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Electronic cigarette use in restaurants and workplaces where combustible tobacco smoking is not allowed: an Internet survey in Japan
  1. Kosuke Kiyohara1,
  2. Takahiro Tabuchi2
  1. 1Department of Public Health, Tokyo Women’s Medical University, Tokyo, Japan
  2. 2Cancer Control Center, Osaka International CancerInstitute, Osaka, Japan
  1. Correspondence to Dr Kosuke Kiyohara, Department of Public Health, Tokyo Women’s Medical University, 8-1 Kawada-cho, Shinjuku-ku, Tokyo 162-8666, Japan; kiyosuke0817{at}hotmail.com

Abstract

Background The present study aimed to examine the experience of actual electronic cigarette (e-cigarette) use in smoke-free areas of restaurants and workplaces and to explore the determinants associated with such use among Japanese adults who reported any experience using e-cigarettes (e-cigarette ever-users).

Methods An Internet-based self-reported questionnaire survey was conducted in 2015 on Japanese e-cigarette ever-users. The proportion of the respondents who had ever used or frequently used e-cigarettes in smoke-free restaurants and/or workplaces was calculated. Potential factors associated with e-cigarette use in those smoke-free areas were also examined by using multivariable logistic regression analyses.

Results In total, 1243 e-cigarette ever-users (662 current and 581 former e-cigarette users) were analysed. The majority of them (1020/1243, 82.1%) were male and their mean age ± SD was 47.0±10.4 years. The proportion of those who had ever used e-cigarettes in smoke-free restaurants was 28.8% (358/1243) and that in smoke-free workplaces was 25.5% (317/1243), respectively. The proportion of those who had frequently used e-cigarettes in smoke-free restaurants was 18.5% (230/1243) and that in smoke-free workplaces was 16.3% (202/1243), respectively. In general, the proportion of e-cigarette use in those smoke-free areas was higher among those having a higher educational level than those having a lower educational level.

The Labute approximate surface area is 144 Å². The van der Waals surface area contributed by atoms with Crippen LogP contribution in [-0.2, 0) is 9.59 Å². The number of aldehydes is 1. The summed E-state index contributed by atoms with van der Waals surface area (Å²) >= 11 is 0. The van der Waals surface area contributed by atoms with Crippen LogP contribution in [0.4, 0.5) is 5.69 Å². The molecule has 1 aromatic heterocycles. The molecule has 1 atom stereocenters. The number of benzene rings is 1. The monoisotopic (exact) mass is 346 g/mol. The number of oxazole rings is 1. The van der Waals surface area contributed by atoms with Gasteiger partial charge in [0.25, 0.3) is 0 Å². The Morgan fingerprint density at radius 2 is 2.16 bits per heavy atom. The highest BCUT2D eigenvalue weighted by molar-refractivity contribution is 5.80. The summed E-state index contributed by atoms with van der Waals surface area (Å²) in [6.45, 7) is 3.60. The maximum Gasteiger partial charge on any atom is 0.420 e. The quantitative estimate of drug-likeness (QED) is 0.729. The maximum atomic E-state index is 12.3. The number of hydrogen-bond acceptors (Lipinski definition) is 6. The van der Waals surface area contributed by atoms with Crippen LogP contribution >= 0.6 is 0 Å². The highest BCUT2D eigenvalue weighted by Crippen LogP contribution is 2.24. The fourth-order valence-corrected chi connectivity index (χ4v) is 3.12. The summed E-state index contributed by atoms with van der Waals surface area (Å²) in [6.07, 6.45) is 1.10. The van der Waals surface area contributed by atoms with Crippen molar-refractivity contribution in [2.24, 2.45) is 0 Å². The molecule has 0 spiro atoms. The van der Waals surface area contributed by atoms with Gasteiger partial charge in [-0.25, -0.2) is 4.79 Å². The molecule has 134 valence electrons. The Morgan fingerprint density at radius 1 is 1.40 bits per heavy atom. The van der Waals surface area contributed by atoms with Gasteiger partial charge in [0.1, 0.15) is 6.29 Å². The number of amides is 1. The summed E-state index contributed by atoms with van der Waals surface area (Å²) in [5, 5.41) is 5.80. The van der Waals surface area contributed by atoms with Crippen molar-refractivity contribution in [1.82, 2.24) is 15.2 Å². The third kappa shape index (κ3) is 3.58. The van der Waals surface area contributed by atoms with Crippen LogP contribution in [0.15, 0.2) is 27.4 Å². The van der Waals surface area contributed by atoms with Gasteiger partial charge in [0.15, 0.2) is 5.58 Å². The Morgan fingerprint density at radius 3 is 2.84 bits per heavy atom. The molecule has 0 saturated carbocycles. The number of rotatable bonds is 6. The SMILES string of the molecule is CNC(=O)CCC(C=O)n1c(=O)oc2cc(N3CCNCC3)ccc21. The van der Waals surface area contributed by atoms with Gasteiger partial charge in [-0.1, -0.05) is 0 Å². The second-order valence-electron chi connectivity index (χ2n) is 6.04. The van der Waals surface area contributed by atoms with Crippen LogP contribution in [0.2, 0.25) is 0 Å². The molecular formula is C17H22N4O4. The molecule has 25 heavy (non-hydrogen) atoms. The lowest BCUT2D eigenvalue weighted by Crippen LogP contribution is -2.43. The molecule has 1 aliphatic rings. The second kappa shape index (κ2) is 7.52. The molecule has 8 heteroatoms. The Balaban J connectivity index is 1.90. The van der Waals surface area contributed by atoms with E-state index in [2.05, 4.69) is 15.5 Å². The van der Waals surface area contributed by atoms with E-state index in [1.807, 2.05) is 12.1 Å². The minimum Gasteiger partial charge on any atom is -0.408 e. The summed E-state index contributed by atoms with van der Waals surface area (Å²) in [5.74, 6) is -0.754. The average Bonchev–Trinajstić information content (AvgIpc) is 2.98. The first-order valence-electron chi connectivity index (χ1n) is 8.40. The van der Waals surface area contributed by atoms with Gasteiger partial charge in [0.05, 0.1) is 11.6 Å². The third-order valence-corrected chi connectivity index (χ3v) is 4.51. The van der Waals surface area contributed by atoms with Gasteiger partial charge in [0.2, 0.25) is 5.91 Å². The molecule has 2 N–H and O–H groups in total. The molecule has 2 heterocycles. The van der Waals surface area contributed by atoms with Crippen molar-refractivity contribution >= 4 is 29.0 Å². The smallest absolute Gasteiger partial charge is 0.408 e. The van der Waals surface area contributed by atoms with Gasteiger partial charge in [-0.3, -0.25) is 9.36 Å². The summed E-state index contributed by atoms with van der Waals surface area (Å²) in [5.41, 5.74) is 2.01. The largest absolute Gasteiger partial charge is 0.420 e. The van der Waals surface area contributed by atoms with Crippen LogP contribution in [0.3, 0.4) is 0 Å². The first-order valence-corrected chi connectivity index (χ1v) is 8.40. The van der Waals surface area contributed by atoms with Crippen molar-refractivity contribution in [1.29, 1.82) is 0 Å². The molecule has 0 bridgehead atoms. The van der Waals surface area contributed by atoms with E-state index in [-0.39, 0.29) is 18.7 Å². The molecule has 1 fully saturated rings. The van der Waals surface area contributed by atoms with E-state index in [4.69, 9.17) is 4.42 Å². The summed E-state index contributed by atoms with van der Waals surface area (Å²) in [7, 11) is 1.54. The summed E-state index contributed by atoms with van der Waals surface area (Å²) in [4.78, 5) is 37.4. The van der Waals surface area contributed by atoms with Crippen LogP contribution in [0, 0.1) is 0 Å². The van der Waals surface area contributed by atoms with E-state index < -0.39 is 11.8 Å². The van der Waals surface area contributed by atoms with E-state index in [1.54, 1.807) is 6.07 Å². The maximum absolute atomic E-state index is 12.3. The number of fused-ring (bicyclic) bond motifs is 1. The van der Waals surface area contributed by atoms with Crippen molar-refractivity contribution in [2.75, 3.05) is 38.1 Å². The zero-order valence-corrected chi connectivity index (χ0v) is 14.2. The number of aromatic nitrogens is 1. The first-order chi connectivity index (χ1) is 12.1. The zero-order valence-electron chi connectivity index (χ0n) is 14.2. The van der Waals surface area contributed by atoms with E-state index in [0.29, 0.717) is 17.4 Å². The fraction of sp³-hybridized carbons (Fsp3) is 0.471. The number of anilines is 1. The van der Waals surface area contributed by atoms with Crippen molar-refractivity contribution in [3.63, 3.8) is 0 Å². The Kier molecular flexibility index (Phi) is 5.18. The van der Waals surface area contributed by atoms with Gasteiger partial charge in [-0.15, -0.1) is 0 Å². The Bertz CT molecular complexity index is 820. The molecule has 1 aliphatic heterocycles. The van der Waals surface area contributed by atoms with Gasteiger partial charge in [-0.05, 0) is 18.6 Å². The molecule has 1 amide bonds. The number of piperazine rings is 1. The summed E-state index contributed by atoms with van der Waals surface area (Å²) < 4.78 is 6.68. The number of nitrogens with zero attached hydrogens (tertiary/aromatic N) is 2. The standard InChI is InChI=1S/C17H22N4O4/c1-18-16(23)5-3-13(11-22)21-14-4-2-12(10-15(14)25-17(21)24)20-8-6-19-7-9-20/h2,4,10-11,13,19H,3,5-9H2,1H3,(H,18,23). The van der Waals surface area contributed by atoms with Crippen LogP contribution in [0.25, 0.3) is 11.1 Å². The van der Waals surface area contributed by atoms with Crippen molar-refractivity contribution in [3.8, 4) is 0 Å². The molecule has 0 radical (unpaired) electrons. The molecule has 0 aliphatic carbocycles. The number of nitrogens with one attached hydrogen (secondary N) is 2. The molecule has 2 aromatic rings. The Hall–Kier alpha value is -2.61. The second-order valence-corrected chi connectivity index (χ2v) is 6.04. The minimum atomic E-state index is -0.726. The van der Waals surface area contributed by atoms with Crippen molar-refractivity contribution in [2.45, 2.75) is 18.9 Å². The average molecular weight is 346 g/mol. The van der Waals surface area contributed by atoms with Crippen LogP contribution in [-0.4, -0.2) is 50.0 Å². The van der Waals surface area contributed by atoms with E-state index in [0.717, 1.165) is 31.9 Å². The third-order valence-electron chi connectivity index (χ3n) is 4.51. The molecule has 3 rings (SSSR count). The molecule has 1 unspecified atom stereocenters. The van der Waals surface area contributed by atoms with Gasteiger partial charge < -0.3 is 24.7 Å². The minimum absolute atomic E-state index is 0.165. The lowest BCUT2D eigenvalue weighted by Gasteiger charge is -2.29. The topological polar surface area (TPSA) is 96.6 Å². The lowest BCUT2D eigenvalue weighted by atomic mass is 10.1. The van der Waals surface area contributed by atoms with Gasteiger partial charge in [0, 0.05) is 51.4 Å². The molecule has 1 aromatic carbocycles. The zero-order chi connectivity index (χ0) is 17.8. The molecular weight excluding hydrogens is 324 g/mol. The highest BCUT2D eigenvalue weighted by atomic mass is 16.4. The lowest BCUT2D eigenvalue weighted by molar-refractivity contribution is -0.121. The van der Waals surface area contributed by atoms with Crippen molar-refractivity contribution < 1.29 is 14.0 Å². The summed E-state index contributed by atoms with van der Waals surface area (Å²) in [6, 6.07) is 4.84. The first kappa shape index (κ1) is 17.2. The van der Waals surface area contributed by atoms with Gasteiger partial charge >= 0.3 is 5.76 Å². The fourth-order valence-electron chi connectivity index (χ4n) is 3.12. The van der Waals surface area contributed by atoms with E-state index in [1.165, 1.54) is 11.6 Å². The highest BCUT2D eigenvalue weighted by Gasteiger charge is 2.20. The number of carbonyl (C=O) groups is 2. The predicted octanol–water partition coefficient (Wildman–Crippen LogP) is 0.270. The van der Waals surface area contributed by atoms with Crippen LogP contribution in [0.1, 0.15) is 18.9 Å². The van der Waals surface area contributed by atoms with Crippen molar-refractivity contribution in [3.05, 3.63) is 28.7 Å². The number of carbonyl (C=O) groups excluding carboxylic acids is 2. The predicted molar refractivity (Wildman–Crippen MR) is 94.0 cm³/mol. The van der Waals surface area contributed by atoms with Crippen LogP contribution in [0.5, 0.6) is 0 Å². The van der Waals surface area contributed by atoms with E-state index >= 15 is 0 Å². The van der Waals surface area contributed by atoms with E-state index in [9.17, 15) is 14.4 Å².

Conclusion Among adult Japanese e-cigarette ever-users, approximately 26%–29% had ever used and 16%–19% had frequently used e-cigarettes in restaurants and/or workplaces where combustible tobacco smoking is not allowed. Policy-makers may need to establish explicit rules as to e-cigarette use in smoke-free environments.

  • electronic cigarette
  • Internet survey
  • smoke-free area
  • Japan

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Footnotes

  • Contributors Both authors conceptualised the study, wrote the manuscript and conducted the statistical analyses.

  • Funding This study was supported by the Ministry of Health, Labour and Welfare: Comprehensive Research on Life-Style Related Diseases including Cardiovascular Diseases and Diabetes Mellitus (H25-010, H26-023 and H28-002).

  • Competing interests None declared.

  • Patient consent The Internet panellists of Rakuten Research agreed to their participation in research surveys.

  • Ethics approval The Research Ethics Committee of the Osaka Medical Center for Cancer and Cardiovascular Diseases in 2014 (no 1412175183).

  • Provenance and peer review Not commissioned; externally peer reviewed.

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